There is only one other point with which I wish to deal. I do not wish to stress this heavily, because I do not want to say anything which might cause distress and I certainly do not want to throw doubt on anything that the parents have said in their loss. We did, however, make other inquiries locally. From the inquiries made of Mr. Brooks' own doctor and from the police, we are informed that Colin Brooks collapsed in the street while riding his bicycle on the Wednesday morning. Moreover, we understand that although his own doctor had given him a great deal of treatment over a period of six years, neither his doctor nor his partner was called to see Colin Brooks between his visit to the medical board and his death two days later.

Mr. Hale

The morning after.

Mr. Carr

No. He came back from the medical board—

Mr. Hale

He died on the Tuesday morning. He was examined on the Monday.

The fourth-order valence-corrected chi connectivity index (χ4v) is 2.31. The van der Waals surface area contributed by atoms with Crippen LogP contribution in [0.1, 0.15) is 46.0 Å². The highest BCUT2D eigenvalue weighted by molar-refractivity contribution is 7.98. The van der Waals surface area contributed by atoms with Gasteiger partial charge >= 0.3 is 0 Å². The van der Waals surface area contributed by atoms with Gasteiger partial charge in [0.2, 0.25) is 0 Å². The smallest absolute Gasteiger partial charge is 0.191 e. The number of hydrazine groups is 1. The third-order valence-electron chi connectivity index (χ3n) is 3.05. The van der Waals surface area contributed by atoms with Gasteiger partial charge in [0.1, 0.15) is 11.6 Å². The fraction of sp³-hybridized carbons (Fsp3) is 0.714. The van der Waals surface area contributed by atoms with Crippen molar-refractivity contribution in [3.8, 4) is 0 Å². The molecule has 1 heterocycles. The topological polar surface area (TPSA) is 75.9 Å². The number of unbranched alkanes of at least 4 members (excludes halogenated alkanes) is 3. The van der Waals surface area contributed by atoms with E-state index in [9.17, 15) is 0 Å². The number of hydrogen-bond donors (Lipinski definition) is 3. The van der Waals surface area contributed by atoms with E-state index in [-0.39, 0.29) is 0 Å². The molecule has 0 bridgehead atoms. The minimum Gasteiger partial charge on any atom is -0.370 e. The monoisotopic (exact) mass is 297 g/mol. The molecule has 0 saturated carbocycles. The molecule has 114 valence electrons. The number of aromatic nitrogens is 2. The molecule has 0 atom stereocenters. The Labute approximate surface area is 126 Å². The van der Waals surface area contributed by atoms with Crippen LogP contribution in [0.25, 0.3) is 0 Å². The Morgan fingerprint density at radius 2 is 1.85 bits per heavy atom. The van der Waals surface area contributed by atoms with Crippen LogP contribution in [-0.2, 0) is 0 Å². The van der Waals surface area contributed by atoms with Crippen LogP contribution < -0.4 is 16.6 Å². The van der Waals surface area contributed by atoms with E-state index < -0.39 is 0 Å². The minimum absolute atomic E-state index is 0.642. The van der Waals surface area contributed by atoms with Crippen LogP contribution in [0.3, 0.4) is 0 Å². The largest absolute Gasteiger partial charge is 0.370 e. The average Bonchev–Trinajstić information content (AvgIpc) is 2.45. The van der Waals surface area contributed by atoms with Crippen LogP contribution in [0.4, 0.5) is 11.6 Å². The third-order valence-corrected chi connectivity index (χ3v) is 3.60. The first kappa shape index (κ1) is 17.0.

Mr. Carr

He was examined on Monday, 27th May, and he died shortly after noon on Wednesday, 29th May. Neither on the Monday evening nor the Tuesday nor the Wednesday morning, therefore, was his own doctor called in.

We have looked into this case carefully. It is a tragic case. It is a pity, perhaps, that advance information was not given about this man's condition. I will certainly look into this point, because we want to learn from things that happen, to ascertain whether any measures should be taken to draw the attention of parents and other people more than is done at the moment to the possibility of applying for special treatment, and because I feel that had this man been advised to give a full account of his condition in advance he might have been spared the journey. But he made the journey—

Mr. Hale

He went to the doctor whose services the hon. Gentleman is now extolling and from whom he has obtained private information behind the patient's back.

Mr. Carr

That is unfair. I should like to close as I began, by expressing my sympathy with the parents but also defending the way the doctors treated the man at the medical examination.

Question put and agreed to.

Adjourned accordingly at one minute past Twelve o'clock.